There is still little data, but anecdotal experience would indicate that there is probably less likelihood of lawsuits when family is present. It is the ultimate good communication, and in cases resulting in death, the family member can see that the team is doing everything possible for their loved one. 

But remember, don’t just throw family members into your resuscitation room. Assign a nurse as a “medical interpreter” to explain what is going on, make sure they do not impede the team, and keep them from keeling over on the floor and getting hurt.

Reference: Family Presence during Trauma Resuscitation: A Survey of AAST and ENA Members. J Trauma 48(6):1015-1024, 2000.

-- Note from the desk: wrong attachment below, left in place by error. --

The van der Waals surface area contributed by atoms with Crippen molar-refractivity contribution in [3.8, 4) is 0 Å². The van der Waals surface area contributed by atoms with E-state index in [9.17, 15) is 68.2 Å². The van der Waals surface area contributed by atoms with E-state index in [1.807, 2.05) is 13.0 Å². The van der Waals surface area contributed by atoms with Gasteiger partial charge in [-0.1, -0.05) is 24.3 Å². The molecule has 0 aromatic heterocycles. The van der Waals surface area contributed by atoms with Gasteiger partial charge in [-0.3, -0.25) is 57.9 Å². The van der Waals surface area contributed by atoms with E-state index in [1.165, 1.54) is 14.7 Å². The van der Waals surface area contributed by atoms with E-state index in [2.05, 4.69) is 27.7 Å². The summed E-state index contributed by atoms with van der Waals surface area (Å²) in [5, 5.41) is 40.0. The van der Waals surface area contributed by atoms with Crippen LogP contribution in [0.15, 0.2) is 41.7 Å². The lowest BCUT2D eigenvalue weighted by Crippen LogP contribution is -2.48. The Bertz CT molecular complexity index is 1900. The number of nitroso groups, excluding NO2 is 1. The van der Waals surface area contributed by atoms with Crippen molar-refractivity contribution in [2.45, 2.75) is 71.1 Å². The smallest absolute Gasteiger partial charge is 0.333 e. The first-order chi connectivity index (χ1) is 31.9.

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October Newsletter Released!

The October newsletter is now available! Click the link below to download. This month’s topic is “Imaging”, with a focus on repeat imaging.

In this issue you’ll find articles on:

  • Radiation dosing from common studies – how much does your patient actually get?
  • Repeat imaging: how often? And how effective is it?
  • Basics on cloud radiology services
  • How effective are cloud services?

Subscribers received the newsletter last weekend. If you want to subscribe to get early delivery in the future (and download back issues), click here.

Click here to download newsletter.

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10 Things That Will Get You Sued – Part 3

Inappropriate prescribing

Most trauma professionals worry about over-prescribing
pain medication. But under-prescribing can create problems as well.
Uncontrolled pain is a huge patient dissatisfier, and can lead to unwelcome